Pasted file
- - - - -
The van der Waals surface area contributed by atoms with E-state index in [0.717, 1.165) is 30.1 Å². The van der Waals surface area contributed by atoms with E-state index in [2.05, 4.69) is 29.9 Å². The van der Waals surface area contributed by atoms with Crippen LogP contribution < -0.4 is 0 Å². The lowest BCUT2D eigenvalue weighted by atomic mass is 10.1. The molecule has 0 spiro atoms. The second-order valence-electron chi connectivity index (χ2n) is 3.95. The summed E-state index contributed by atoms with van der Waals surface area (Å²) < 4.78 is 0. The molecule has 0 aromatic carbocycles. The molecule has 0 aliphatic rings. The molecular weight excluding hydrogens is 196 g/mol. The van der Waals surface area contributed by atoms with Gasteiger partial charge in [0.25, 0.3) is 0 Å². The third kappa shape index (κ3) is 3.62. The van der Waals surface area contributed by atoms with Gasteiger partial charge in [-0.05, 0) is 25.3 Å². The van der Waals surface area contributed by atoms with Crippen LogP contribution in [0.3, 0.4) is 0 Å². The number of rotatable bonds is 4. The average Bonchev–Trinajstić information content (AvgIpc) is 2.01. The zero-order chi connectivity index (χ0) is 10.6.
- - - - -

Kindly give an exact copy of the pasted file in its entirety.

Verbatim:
The van der Waals surface area contributed by atoms with E-state index in [0.717, 1.165) is 30.1 Å². The van der Waals surface area contributed by atoms with E-state index in [2.05, 4.69) is 29.9 Å². The van der Waals surface area contributed by atoms with Crippen LogP contribution < -0.4 is 0 Å². The lowest BCUT2D eigenvalue weighted by atomic mass is 10.1. The molecule has 0 spiro atoms. The second-order valence-electron chi connectivity index (χ2n) is 3.95. The summed E-state index contributed by atoms with van der Waals surface area (Å²) < 4.78 is 0. The molecule has 0 aromatic carbocycles. The molecule has 0 aliphatic rings. The molecular weight excluding hydrogens is 196 g/mol. The van der Waals surface area contributed by atoms with Gasteiger partial charge in [0.25, 0.3) is 0 Å². The third kappa shape index (κ3) is 3.62. The van der Waals surface area contributed by atoms with Gasteiger partial charge in [-0.05, 0) is 25.3 Å². The van der Waals surface area contributed by atoms with Crippen LogP contribution in [0.3, 0.4) is 0 Å². The number of rotatable bonds is 4. The average Bonchev–Trinajstić information content (AvgIpc) is 2.01. The zero-order chi connectivity index (χ0) is 10.6.